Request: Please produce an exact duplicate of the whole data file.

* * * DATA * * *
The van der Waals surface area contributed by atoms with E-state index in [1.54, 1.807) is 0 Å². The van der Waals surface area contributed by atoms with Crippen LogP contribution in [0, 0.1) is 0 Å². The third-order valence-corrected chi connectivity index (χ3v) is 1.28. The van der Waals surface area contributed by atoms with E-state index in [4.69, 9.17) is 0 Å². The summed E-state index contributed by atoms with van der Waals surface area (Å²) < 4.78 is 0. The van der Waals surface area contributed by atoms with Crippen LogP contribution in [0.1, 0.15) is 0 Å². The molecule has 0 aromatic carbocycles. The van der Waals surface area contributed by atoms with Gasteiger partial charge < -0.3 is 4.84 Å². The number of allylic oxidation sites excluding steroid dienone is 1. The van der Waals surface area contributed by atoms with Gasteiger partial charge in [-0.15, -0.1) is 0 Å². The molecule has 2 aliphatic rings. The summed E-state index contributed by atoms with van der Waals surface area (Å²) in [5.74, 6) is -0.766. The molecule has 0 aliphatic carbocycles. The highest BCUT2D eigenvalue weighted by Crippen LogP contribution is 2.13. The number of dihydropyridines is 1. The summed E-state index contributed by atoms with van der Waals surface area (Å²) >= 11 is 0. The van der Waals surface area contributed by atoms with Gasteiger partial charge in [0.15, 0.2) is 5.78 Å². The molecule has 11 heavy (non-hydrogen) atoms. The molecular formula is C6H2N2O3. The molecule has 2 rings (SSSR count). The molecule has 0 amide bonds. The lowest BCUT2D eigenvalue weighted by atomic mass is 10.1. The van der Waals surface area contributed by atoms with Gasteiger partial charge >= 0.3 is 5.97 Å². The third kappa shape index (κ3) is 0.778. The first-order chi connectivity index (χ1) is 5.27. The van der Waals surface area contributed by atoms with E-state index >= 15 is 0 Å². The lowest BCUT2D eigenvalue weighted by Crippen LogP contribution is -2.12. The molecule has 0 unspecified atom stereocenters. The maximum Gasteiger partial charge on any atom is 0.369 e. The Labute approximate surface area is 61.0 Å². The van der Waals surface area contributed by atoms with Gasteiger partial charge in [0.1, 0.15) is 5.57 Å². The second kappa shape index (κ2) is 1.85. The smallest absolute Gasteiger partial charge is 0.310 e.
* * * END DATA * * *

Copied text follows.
The van der Waals surface area contributed by atoms with E-state index in [1.54, 1.807) is 0 Å². The van der Waals surface area contributed by atoms with Crippen LogP contribution in [0, 0.1) is 0 Å². The third-order valence-corrected chi connectivity index (χ3v) is 1.28. The van der Waals surface area contributed by atoms with E-state index in [4.69, 9.17) is 0 Å². The summed E-state index contributed by atoms with van der Waals surface area (Å²) < 4.78 is 0. The van der Waals surface area contributed by atoms with Crippen LogP contribution in [0.1, 0.15) is 0 Å². The molecule has 0 aromatic carbocycles. The van der Waals surface area contributed by atoms with Gasteiger partial charge < -0.3 is 4.84 Å². The number of allylic oxidation sites excluding steroid dienone is 1. The van der Waals surface area contributed by atoms with Gasteiger partial charge in [-0.15, -0.1) is 0 Å². The molecule has 2 aliphatic rings. The summed E-state index contributed by atoms with van der Waals surface area (Å²) in [5.74, 6) is -0.766. The molecule has 0 aliphatic carbocycles. The highest BCUT2D eigenvalue weighted by Crippen LogP contribution is 2.13. The number of dihydropyridines is 1. The summed E-state index contributed by atoms with van der Waals surface area (Å²) >= 11 is 0. The van der Waals surface area contributed by atoms with Gasteiger partial charge in [0.15, 0.2) is 5.78 Å². The molecule has 11 heavy (non-hydrogen) atoms. The molecular formula is C6H2N2O3. The molecule has 2 rings (SSSR count). The molecule has 0 amide bonds. The lowest BCUT2D eigenvalue weighted by atomic mass is 10.1. The van der Waals surface area contributed by atoms with Gasteiger partial charge >= 0.3 is 5.97 Å². The third kappa shape index (κ3) is 0.778. The first-order chi connectivity index (χ1) is 5.27. The van der Waals surface area contributed by atoms with E-state index >= 15 is 0 Å². The lowest BCUT2D eigenvalue weighted by Crippen LogP contribution is -2.12. The molecule has 0 unspecified atom stereocenters. The maximum Gasteiger partial charge on any atom is 0.369 e. The Labute approximate surface area is 61.0 Å². The van der Waals surface area contributed by atoms with Gasteiger partial charge in [0.1, 0.15) is 5.57 Å². The second kappa shape index (κ2) is 1.85. The smallest absolute Gasteiger partial charge is 0.310 e.